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Nikola Kovachki, Zongyi Li, Burigede Liu, Kamyar Azizzadenesheli, Kaushik Bhattacharya, Andrew Stuart, Anima Anandkumar

The classical development of neural networks has primarily focused on learning mappings between finite dimensional Euclidean spaces or finite sets. We propose a generalization of neural networks tailored to learn operators mapping between infinite dimensional function spaces. We formulate the approximation of operators by composition of a class of linear integral operators and nonlinear activation functions, so that the composed operator can approximate complex nonlinear operators. We prove a universal approximation theorem for our construction. Furthermore, we introduce four classes of operator parameterizations: graph-based operators, low-rank operators, multipole graph-based operators, and Fourier operators and describe efficient algorithms for computing with each one. The proposed neural operators are resolution-invariant: they share the same network parameters between different discretizations of the underlying function spaces and can be used for zero-shot super-resolutions. Numerically, the proposed models show superior performance compared to existing machine learning based methodologies on Burgers' equation, Darcy flow, and the Navier-Stokes equation, while being several order of magnitude faster compared to conventional PDE solvers.

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Zongyi Li, Nikola Kovachki, Kamyar Azizzadenesheli, Burigede Liu, Kaushik Bhattacharya, Andrew Stuart, Anima Anandkumar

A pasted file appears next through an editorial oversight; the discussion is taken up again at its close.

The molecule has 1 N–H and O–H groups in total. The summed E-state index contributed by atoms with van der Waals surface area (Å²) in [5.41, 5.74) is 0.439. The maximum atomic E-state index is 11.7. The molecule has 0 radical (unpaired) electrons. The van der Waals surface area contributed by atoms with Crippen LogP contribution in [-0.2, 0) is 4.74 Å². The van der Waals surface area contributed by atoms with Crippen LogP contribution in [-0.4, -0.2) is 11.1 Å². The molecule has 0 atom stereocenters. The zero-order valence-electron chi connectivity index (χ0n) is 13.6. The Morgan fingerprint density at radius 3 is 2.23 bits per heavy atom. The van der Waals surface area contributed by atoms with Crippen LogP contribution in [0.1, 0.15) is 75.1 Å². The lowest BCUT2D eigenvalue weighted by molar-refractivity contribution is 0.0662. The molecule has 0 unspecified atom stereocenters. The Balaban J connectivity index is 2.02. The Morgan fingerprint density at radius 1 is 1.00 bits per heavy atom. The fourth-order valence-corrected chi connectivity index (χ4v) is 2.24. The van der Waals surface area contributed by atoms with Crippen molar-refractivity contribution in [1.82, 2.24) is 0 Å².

Chaotic systems are notoriously challenging to predict because of their instability. Small errors accumulate in the simulation of each time step, resulting in completely different trajectories. However, the trajectories of many prominent chaotic systems live in a low-dimensional subspace (attractor). If the system is Markovian, the attractor is uniquely determined by the Markov operator that maps the evolution of infinitesimal time steps. This makes it possible to predict the behavior of the chaotic system by learning the Markov operator even if we cannot predict the exact trajectory. Recently, a new framework for learning resolution-invariant solution operators for PDEs was proposed, known as neural operators. In this work, we train a Markov neural operator (MNO) with only the local one-step evolution information. We then compose the learned operator to obtain the global attractor and invariant measure. Such a Markov neural operator forms a discrete semigroup and we empirically observe that does not collapse or blow up. Experiments show neural operators are more accurate and stable compared to previous methods on chaotic systems such as the Kuramoto-Sivashinsky and Navier-Stokes equations.

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Zongyi Li, Nikola Kovachki, Kamyar Azizzadenesheli, Burigede Liu, Kaushik Bhattacharya, Andrew Stuart, Anima Anandkumar

The classical development of neural networks has primarily focused on learning mappings between finite-dimensional Euclidean spaces. Recently, this has been generalized to neural operators that learn mappings between function spaces. For partial differential equations (PDEs), neural operators directly learn the mapping from any functional parametric dependence to the solution. Thus, they learn an entire family of PDEs, in contrast to classical methods which solve one instance of the equation. In this work, we formulate a new neural operator by parameterizing the integral kernel directly in Fourier space, allowing for an expressive and efficient architecture. We perform experiments on Burgers' equation, Darcy flow, and the Navier-Stokes equation (including the turbulent regime). Our Fourier neural operator shows state-of-the-art performance compared to existing neural network methodologies and it is up to three orders of magnitude faster compared to traditional PDE solvers.

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Zongyi Li, Nikola Kovachki, Kamyar Azizzadenesheli, Burigede Liu, Kaushik Bhattacharya, Andrew Stuart, Anima Anandkumar